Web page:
For me it comes down to two key questions. The security of British citizens, and the avoidance of civilian casualties. These are separate operational and moral questions but they are linked in that it is civilian casualties which help fuel the Daesh ideology that we cannot respect and value the lives of those who do not believe as we do. There is also the important question of solidarity with the French in the wake of their grievous and devastating loss; I shall come to that later.

I listened very carefully to the Prime Minister as he set out the case for airstrikes on Thursday and I share his view that Daesh represents a real threat to UK citizens. However he did not convince me that UK airstrikes at this time would materially reduce that threat. The Prime Minister was clear that Daesh cannot be defeated from the air. The situation in Syria is complex and factionalised, with many state and non-state actors who may be enemies of our enemy and yet not our friend. The Prime Minister claimed there were 70,000 ground troops in the moderate Free Syrian Army but many experts dispute that number and the evidence does not convince me that they are in a position to lead an effective ground campaign. Bombs alone will not prevent Daesh obtaining money, arms and more recruits or launching attacks on the UK. The Prime Minister did not set out how we would do that, his was not a plan for security and peace in Syria with airstrikes a necessary support to it, but a plan to bomb Syria, with peace and security cited in support of it. That is not good enough for me.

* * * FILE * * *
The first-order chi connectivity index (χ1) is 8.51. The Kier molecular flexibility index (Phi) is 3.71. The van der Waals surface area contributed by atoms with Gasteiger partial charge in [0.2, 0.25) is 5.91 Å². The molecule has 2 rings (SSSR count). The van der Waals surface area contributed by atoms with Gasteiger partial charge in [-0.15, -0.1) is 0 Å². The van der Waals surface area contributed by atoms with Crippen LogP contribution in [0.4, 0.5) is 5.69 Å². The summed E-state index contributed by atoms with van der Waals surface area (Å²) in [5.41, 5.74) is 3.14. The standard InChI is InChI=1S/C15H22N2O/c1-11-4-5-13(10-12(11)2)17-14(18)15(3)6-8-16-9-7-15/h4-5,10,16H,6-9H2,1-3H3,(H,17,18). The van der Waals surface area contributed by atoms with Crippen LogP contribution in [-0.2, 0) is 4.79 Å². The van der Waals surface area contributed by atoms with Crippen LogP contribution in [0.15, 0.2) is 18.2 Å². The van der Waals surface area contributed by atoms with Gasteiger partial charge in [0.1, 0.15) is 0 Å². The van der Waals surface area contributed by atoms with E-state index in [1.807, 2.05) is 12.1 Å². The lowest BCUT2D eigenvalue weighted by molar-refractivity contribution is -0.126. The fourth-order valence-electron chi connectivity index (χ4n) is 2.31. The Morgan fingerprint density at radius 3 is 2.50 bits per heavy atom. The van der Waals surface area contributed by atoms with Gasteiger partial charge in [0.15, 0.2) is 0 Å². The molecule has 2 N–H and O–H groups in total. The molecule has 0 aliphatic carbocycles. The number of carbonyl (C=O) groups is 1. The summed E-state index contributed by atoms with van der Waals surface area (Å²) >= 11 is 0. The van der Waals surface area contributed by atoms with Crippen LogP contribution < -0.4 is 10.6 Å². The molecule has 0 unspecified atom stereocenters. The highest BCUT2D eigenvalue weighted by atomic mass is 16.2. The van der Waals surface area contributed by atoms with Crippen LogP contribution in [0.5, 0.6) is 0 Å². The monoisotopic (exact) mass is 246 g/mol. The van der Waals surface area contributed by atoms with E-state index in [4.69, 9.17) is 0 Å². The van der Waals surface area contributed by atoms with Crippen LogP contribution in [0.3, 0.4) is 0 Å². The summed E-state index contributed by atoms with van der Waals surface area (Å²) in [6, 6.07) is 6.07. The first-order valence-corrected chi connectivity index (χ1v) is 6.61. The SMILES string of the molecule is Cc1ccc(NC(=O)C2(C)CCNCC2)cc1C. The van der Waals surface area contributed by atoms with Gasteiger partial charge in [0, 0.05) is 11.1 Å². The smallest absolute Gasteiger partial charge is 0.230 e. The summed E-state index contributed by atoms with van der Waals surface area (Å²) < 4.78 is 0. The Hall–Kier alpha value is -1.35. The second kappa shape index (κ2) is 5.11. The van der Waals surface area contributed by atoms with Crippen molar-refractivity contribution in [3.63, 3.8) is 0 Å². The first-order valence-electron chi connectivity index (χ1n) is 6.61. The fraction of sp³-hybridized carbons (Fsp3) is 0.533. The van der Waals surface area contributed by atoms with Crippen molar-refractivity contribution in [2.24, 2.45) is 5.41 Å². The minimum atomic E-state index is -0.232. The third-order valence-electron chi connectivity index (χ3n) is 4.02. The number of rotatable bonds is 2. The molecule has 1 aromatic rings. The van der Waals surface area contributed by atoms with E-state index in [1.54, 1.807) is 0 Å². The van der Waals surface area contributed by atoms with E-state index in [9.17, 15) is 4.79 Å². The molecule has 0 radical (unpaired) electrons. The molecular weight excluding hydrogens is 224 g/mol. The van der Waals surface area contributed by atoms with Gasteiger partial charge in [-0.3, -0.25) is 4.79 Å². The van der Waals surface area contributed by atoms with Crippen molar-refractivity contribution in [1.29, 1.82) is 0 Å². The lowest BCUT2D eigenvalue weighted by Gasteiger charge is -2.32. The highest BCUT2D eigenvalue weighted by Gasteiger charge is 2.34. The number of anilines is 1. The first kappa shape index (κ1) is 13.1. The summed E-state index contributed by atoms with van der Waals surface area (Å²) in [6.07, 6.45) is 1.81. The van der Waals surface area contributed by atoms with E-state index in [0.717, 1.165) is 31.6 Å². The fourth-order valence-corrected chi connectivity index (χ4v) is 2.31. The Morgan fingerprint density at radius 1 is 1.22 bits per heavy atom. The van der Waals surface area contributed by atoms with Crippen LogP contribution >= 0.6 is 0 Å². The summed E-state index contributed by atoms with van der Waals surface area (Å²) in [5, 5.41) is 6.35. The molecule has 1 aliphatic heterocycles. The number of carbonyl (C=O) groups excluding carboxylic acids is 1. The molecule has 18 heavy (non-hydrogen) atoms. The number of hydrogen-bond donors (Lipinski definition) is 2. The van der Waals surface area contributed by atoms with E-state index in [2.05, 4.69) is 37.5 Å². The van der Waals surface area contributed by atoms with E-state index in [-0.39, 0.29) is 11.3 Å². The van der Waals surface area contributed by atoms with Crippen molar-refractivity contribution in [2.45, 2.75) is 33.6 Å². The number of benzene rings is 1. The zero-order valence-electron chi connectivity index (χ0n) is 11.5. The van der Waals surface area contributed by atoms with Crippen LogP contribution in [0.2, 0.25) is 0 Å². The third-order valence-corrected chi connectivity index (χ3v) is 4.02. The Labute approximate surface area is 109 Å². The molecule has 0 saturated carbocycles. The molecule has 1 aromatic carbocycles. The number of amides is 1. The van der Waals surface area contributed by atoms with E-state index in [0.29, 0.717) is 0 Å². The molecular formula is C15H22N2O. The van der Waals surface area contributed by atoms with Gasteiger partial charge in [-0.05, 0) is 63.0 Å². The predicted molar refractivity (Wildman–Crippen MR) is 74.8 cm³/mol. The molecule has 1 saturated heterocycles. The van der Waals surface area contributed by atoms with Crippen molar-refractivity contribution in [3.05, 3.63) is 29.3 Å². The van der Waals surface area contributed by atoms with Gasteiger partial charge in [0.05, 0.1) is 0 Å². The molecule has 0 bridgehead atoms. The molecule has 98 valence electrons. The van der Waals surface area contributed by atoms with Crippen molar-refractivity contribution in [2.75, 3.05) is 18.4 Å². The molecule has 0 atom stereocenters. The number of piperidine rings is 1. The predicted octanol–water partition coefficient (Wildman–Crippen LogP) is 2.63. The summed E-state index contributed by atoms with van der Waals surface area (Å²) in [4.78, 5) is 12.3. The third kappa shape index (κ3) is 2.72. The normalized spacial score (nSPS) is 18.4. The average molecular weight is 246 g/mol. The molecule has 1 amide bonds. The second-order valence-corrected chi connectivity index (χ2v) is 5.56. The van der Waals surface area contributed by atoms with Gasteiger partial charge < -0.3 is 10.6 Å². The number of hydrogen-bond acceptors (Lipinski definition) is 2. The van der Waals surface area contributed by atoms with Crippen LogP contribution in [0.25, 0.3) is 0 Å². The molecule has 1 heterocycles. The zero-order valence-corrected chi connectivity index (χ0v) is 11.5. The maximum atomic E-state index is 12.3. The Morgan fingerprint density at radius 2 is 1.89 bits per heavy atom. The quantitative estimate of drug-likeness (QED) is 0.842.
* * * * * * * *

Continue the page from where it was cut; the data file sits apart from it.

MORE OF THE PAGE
Daesh are using civilian population as human shields. Syrians in exile speak of the impossibility of targeting the terrorists without hitting innocent bystanders. I fear that bombing Raqqa to eliminate Daesh may be like bombing Gaza to eliminate Hamas – hugely costly in terms of the civilian population and ultimately ineffectual.

Yet the evil that Daesh perpetrate demands a response. President Hollande has called on us to join with French forces. I lived in Paris for three years, I spent time in just about every location that was attacked two weeks ago, I have many friends living in Paris now, I believe the French are our friends and allies and we should stand and act in solidarity with them, and all those who have suffered in Mali, Kenya, Nigeria, Lebanon, Tunisia and around the world.

But there are other ways to act as well as airstrikes. Britain is the only G7 country to meet its international development commitments, we are already one of the biggest humanitarian contributors to stemming the Syrian crisis, we can do more not only in terms of supporting refugees but helping those still in Syria, whether living in fear of Daesh or Assad. We can show the world that our response is to build rather than bomb. The Prime Minister argues that without taking part in the bombing we will not have a place at the table for the reconstruction. I would think our allies would be reluctant to overlook our financial commitment.

We can also do more to cut off Daesh funding, targeting their oil wells, their revenues, their customers and their suppliers. This may not be as immediately satisfying as bombing the terrorists but it is a more effective means of strangling them.

The vast majority of the constituents who contacted me were against airstrikes. I agree with them for the reasons I set out above. I should say that I have had no experience of bullying or attempts at intimidation in reaching this decision, Newcastle Central is too friendly, frank, comradely and Geordie a constituency for that. But some have suggested that I should vote against airstrikes to ensure a “clear conscience” ’. This is not the case. There will be more killings and innocent deaths whether there are UK airstrikes or not, and we will all bear a portion of responsibility for them.

A version of this article was originally sent to Chi Onwurah's constituents, and can be read here